A Chiron drug that failed as a treatment for sepsis took a step closer to finding a use in severe community-acquired pneumonia, after no safety issues emerged in an interim analysis of a Phase III trial.
The data monitoring committee overseeing the trial of tifacogin, a recombinant tissue factor pathway inhibitor (TFPI), said the study should continue as planned as no untoward side effects had been encountered.
Severe CAP is pneumonia contracted outside of a hospital setting that requires admission to an intensive therapy unit. It affects around 300,000 people in the USA every year, and a third of them die. Current therapy includes routine antibiotics and supportive care, but despite improvements in treatment, mortality rates associated with severe CAP have remained largely constant for the past 50 years.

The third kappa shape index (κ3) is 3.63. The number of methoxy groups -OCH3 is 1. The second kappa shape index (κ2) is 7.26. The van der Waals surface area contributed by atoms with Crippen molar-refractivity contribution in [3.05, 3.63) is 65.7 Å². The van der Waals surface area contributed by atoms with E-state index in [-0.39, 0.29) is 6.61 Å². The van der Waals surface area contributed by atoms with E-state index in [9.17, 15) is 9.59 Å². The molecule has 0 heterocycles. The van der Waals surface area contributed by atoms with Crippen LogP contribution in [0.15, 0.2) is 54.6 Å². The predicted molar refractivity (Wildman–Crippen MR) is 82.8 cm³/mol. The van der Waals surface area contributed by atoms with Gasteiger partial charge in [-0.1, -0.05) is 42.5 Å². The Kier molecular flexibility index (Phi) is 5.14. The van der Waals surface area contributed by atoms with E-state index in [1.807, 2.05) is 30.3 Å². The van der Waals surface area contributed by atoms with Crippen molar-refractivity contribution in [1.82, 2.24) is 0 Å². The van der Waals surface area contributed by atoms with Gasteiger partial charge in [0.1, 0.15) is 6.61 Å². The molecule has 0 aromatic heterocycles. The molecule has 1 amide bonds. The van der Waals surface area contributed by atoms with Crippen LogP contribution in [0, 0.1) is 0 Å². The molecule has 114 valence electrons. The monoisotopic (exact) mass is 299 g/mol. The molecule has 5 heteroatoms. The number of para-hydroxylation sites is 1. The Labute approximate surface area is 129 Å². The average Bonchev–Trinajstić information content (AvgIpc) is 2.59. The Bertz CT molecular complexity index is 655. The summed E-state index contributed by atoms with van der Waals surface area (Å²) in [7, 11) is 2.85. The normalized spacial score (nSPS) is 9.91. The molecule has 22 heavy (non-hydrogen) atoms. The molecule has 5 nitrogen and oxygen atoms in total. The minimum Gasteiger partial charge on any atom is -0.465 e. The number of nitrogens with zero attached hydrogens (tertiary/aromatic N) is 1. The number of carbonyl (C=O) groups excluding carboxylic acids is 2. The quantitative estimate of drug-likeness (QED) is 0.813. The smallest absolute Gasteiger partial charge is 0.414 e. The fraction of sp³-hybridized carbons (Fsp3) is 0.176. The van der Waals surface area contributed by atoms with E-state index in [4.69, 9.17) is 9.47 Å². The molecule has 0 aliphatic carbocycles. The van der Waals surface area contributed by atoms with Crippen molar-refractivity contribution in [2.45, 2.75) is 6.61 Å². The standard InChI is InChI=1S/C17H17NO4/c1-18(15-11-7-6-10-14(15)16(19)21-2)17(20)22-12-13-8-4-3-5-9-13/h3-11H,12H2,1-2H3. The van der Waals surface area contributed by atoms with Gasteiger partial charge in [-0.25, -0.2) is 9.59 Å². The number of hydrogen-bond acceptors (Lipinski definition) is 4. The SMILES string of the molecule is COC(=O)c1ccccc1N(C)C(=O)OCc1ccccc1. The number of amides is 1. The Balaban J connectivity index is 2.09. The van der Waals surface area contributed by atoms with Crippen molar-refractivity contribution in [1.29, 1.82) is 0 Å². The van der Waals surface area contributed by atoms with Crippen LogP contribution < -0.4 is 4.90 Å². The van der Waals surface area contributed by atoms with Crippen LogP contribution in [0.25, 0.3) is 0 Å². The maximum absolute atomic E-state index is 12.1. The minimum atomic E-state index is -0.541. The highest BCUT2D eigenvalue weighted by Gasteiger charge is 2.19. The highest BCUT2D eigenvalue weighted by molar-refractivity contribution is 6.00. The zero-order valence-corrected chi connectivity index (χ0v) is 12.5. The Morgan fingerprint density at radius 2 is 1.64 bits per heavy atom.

If approved, tifacogin could be the first adjunctive drugs to become available for the reduction of mortality in severe CAP.
The trial, called CAPTIVATE, is expected to enroll 2,100 patients by the first half of 2007. The primary endpoint of the study is reduction in mortality at 28 days.